Once a full physical and psychological examination has been carried out, patients are ready to receive medication support. This phase of the process is designed to stabilize patients before they enter a rehabilitation program. While it may be possible to stabilize patients without the use of medications, this is not advisable in most situations. The medications used depend on the substance of abuse, with benzodiazepines and other central nervous system (CNS) depressants often prescribed to help manage and reduce dangerous withdrawal symptoms. For example, alcoholics are often given Valium in order to prevent seizures, hallucinations, and delirium tremens.
Helping People into Further Treatment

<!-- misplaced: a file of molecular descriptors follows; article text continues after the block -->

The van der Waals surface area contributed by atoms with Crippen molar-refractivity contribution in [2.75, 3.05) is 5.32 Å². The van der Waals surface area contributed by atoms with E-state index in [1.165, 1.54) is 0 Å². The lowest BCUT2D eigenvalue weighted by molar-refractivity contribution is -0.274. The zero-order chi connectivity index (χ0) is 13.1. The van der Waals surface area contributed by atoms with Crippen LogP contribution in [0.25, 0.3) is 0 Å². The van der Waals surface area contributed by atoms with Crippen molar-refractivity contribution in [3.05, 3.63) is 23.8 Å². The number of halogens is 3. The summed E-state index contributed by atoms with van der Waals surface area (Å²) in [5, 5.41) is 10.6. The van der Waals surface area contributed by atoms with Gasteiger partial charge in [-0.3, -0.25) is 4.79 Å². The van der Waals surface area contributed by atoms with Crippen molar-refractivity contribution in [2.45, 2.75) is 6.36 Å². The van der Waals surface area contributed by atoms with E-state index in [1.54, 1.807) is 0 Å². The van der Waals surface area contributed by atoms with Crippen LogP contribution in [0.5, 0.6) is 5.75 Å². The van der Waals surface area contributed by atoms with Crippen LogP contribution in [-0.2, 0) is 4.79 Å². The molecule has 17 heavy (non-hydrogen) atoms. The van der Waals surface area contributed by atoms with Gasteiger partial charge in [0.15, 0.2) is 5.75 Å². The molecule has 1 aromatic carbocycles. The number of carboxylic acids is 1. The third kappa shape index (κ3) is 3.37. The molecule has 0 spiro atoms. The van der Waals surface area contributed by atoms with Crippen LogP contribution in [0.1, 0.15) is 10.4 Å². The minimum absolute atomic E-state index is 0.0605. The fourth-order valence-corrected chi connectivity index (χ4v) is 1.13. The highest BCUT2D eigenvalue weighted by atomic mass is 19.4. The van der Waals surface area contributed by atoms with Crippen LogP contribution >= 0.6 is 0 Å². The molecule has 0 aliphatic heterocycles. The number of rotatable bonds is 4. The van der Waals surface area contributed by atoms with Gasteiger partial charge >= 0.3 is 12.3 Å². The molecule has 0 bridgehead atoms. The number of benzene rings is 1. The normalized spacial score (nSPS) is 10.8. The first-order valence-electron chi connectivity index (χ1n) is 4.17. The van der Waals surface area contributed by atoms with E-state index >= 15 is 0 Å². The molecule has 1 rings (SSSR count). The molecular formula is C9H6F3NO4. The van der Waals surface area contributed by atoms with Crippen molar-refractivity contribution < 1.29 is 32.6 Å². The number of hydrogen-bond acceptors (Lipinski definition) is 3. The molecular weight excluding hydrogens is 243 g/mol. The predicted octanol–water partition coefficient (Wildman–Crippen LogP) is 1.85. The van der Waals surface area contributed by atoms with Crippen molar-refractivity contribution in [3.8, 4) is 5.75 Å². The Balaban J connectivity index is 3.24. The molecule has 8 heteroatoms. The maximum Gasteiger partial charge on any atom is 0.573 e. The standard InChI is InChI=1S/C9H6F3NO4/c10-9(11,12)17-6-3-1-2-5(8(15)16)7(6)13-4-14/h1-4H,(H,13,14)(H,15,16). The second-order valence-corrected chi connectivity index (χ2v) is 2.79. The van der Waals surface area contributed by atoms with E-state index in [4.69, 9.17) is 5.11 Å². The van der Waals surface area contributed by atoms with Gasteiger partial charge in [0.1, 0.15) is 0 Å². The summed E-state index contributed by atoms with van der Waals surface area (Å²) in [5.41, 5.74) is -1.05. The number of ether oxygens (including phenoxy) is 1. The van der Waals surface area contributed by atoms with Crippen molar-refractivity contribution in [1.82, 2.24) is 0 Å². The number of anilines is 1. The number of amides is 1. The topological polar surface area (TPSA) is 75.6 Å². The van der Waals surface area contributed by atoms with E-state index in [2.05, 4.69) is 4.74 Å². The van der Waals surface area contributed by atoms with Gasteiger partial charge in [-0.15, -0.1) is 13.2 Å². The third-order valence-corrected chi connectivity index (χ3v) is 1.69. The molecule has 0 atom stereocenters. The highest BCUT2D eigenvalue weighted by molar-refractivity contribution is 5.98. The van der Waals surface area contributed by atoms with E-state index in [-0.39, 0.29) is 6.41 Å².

While detox is important, it is not enough when administered in isolation. Drug abuse and addiction is a complex problem that requires extensive long-term treatment. Rehabilitation programs are designed to address the social, environmental, and emotional precedents of addiction through a range of psychotherapy and medication programs. During this phase of detox, clinicians will educate patients about what to expect from the remainder of the treatment process and help them get admitted into an appropriate treatment regime. People who are close to the addict may be engaged with during this phase to provide ongoing support and encouragement.